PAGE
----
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Billy Wills and the guitar that brought him through life

By Shaun Kernahan; courtesy photos

Photo of Billy and Rosemarie Wils

Companionship in life is essential, and resident Billy Wills has had two steadfast companions who have carried him through the highs and lows of his life – his wife of nearly 30 years, Rosemarie, and a trusty guitar that his father gave him more than five decades ago.

Billy Wills was 12 years old when his dad went to the local pawn shop and picked up a secondhand guitar. Over the next 18 months, Billy learned to play that guitar, strumming songs by The Byrds, Herman’s Hermits and The Beatles. That guitar helped make Billy popular in junior high and high school, as he played for his friends and for the girls.

After high school, that guitar was played with a bit more twang, as Billy learned to play Johnny Cash and Conway Twitty. Eventually, Billy packed that guitar up and brought it with him to San Diego. He was stationed at Camp Pendleton for training in the U.S. Marine Corps. After Billy finished his training to become an 0311 rifleman, that guitar was there and stayed with him as he boarded a plane at Travis Air Force Base and took off for Okinawa, Japan.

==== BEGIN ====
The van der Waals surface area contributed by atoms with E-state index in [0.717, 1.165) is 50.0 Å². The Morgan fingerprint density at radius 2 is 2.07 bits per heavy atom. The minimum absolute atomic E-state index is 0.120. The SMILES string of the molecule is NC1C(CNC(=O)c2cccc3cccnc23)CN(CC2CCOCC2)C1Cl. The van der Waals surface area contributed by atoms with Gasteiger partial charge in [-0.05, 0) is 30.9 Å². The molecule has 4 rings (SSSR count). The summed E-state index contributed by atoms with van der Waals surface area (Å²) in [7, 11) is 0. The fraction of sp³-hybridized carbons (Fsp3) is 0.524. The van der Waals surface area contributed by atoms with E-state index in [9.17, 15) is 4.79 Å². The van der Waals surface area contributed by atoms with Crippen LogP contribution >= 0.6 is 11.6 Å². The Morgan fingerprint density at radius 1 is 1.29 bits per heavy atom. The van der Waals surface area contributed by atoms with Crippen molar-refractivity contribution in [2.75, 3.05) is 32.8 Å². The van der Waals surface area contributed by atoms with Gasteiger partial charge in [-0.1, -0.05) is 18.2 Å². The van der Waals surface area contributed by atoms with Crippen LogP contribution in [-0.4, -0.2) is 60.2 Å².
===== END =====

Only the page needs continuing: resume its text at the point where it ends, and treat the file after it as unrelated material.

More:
Playing shows was one of the ways Billy and that guitar passed time in Okinawa. When the time came to head to Vietnam, well, “You can’t carry a guitar out there in the jungle.” That guitar waited in storage while Billy went off to fight the Viet Cong. After Billy came back, that guitar was taken out of storage, dusted off, and again entertained the servicemen in Okinawa. Their reunion was brief. Billy was selected to return for a second tour. Billy came back a little different this time. He had wounds that earned him the disabled veteran license plate displayed on his truck and motorcycle.

War wounds didn’t stop Billy from picking up that guitar. It went with him back to the states and followed him through college. That guitar joined Billy and played clubs in Colorado Springs. After one of these gigs, Billy first laid eyes on Rosemarie. “It was love at first sight,” she said. Now, instead of Billy and that guitar it was Rosemarie, Billy and that guitar. The three of them toured the southwest playing shows.

Given the current pandemic, Billy has not been able to play many live shows.

Photo of kids on stage with Billy Wills
When the Fourth of July came around, Billy did what any natural born performer would do, he opened his garage, plugged in his guitar, and played a show for his neighbors. He had rare bandmates. Kids in the neighborhood joined Billy on stage. He smiled ear-to-ear and said, “It’s all about the kids!”

Recently Billy recorded his first original song, but what lights up his eyes is his new laptop and Zoom account. He now plays shows in his living room and broadcasts live to veterans currently staying in veteran hospitals and facilities across the country.

All these years later, Billy is still serving by playing songs, and Rosemarie and that guitar are there to enjoy every show.



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